East Carroll Parish trifecta produces more than 500 inches of antlers
Brothers, son kill three trophy bucks during separate East Carroll Parish hunting trips.
Bo Holt killed this 170-class buck last week, and it is one of three trophies killed by him, his brother and his nephew.
His dad, Tim Holt, who with his brother operate an East Caroll Parish farm tells how it all started.
“I have two sons, ages 4 and 6, and Miller (the oldest,)has taken a special interest in hunting, especially in looking at the photos on the 14 trail cameras I have out on the land we hunt,” Tim said. “I was going to take Miller on the last day of youth hunting season on that Friday, and the night before we were looking at photos of the bucks the trail camera had captured.
“One particular buck caught Miller’s eye, and he pointed and announced, ‘I want that one.’”
The following afternoon, Miller’s wish came true as he dropped a massive 14-pointer in its tracks. That deer currently sits in second place in the Youth Division of the Simmons Sporting Goods big buck contest.
“We crawled into the box stand and — like a typical 6-year-old will do — Miller started playing video games,” Tim said. “The wind was blowing and a doe sneaked in downwind behind us, snorted and we figured our hunt was ruined.
“In fact, Miller remarked that he doubted we’d even see a deer that day.”
However, the doe’s alarm apparently went unheeded by five bucks that walked out 90 yards away to the corn pile Tim had placed. Tim recognized one of the bucks as the big one on camera Miller wanted.
“I was afraid to tell him his 14-point was one of the five, but I did and he remained calm — actually more calm than his dad,” Tim explained. “I told him to get his gun up and concentrate on this particular buck. About the time he was ready, another deer would step in front of the big buck or it would move.
“Finally, the 14-point separated from the others just enough for Miller to get the shot. He got the crosshairs on his 7mm-08 on the vitals, squeezed the trigger and the buck dropped in his tracks,” he said.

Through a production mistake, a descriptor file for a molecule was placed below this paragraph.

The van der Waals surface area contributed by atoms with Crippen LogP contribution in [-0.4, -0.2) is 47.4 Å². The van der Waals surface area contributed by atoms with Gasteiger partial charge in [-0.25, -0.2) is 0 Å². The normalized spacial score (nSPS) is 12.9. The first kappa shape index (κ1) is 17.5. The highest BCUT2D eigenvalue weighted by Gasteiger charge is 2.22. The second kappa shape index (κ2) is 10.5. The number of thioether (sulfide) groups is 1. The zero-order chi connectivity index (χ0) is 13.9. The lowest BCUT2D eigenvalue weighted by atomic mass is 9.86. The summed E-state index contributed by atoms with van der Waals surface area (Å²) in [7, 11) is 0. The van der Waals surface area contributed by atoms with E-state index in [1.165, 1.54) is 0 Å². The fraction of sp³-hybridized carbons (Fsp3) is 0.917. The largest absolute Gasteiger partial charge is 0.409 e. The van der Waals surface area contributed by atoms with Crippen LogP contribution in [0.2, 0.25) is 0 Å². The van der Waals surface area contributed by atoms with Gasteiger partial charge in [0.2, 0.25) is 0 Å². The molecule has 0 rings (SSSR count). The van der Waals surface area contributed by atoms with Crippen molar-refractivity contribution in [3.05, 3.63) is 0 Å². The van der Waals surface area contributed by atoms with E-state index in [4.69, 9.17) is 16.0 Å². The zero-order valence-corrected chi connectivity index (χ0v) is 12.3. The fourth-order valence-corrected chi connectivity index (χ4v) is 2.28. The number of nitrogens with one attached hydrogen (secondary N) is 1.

Of the two, it was the father who was more nervous.
“Miller had to tell me, ‘Dad, calm down’,” Tim said, chuckling.
The buck sported 14 points, with an inside spread of 21 ½ inches and 24-inch main beams. The G2s stretched to about 11 inches each, and the main beams sprouted from 5 ¾-inch bases. The buck weighed 260 pounds.
On Dec. 11, Tim’s brother Bo had his day in the sun. Hunting on the same 2,000-acre club to which the brothers hold membership, Bo had placed some rice bran out before climbing into his tripod for the afternoon hunt.
“I had only been in the stand a few minutes when a little 8-point buck came out on the lane. He hung around 15 minutes or so, and then an hour later around 4:15 I saw a nice set of antlers emerge from the thicket next to a road I was watching,” Bo Holt said. “After checking him with binoculars, my first thought was that this was a good 9-point I’d seen on camera.”
The buck came onto the shooting lane but appeared nervous and was backing out when Bo decided it was now or never.
“I got him in the scope on my .280-caliber rifle, squeezed the trigger and he took off. He only ran about 60 yards, where I found him piled up,” Bo said.
The 225-pound buck turned out to be an 11-pointer with a 21 ½ inside spread framed 24- and 25-inch main beams that sprouted from bases over 6 inches. The rack, which featured 11-inch G2s roughed out at 175 6/8 inches at Simmons Sporting Goods.
Then it was Tim Holt’s turn. On Dec. 13, Tim Holt decided to head for an adjoining property next to where his brother and son had gotten their bucks.
“We call it Pittman-Hogue Island, and earlier that day I’d checked my cameras and saw one particular buck I was interested in,” Tim said. “The buck was showing up around 4 p.m. for the past several days and was next to a stand that hadn’t been hunted.”
Packing his .35 Whelen primitive firearm, he crawled into his box stand to see if the big buck might be on the clock that afternoon.
At 4:45 p.m., the buck stepped out at 70 yards; Tim made the shot and the buck ran about 20 yards before collapsing into the brush.
“From the trial camera photos, I knew the antlers weren’t all that wide, but the mass and tine length made up for the deficiency in inside spread,” he said. “When I got to him, I was pleased, thinking he ought to score 150 inches or so.”
The 12 point carried an inside spread of 15 inches, with main beams that stretched to 24 inches, 10-inch G2s and mass that continued from the bases throughout the rack. The buck weighed 225 pounds, and scored 164 3/8 inches at Simmons Sporting Goods. More than 500 inches of antlers, 37 points and 700 pounds of deer: Not a bad triple-play.
Click here to read about other big bucks.
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